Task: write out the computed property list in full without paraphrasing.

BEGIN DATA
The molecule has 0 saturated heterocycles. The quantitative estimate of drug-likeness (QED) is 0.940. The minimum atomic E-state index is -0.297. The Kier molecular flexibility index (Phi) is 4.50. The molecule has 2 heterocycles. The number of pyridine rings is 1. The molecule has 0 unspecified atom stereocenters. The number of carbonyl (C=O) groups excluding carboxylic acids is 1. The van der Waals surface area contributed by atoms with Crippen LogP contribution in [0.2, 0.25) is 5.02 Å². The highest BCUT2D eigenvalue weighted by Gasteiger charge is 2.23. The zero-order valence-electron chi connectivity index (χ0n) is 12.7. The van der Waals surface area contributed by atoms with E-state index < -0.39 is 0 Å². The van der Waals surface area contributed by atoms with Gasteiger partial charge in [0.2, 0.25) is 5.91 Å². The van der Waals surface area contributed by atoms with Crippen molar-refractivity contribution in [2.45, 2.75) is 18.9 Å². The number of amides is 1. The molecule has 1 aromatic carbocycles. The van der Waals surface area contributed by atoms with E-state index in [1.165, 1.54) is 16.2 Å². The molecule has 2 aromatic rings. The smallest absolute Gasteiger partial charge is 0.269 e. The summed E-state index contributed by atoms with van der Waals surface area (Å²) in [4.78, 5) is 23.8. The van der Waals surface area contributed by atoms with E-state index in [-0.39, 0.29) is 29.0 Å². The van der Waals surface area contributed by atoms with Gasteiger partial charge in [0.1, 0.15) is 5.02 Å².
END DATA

The molecule has 0 saturated heterocycles. The quantitative estimate of drug-likeness (QED) is 0.940. The minimum atomic E-state index is -0.297. The Kier molecular flexibility index (Phi) is 4.50. The molecule has 2 heterocycles. The number of pyridine rings is 1. The molecule has 0 unspecified atom stereocenters. The number of carbonyl (C=O) groups excluding carboxylic acids is 1. The van der Waals surface area contributed by atoms with Crippen LogP contribution in [0.2, 0.25) is 5.02 Å². The highest BCUT2D eigenvalue weighted by Gasteiger charge is 2.23. The zero-order valence-electron chi connectivity index (χ0n) is 12.7. The van der Waals surface area contributed by atoms with E-state index < -0.39 is 0 Å². The van der Waals surface area contributed by atoms with Gasteiger partial charge in [0.2, 0.25) is 5.91 Å². The van der Waals surface area contributed by atoms with Crippen molar-refractivity contribution in [2.45, 2.75) is 18.9 Å². The number of amides is 1. The molecule has 1 aromatic carbocycles. The van der Waals surface area contributed by atoms with E-state index in [1.165, 1.54) is 16.2 Å². The molecule has 2 aromatic rings. The smallest absolute Gasteiger partial charge is 0.269 e. The summed E-state index contributed by atoms with van der Waals surface area (Å²) in [4.78, 5) is 23.8. The van der Waals surface area contributed by atoms with E-state index in [-0.39, 0.29) is 29.0 Å². The van der Waals surface area contributed by atoms with Gasteiger partial charge in [0.1, 0.15) is 5.02 Å².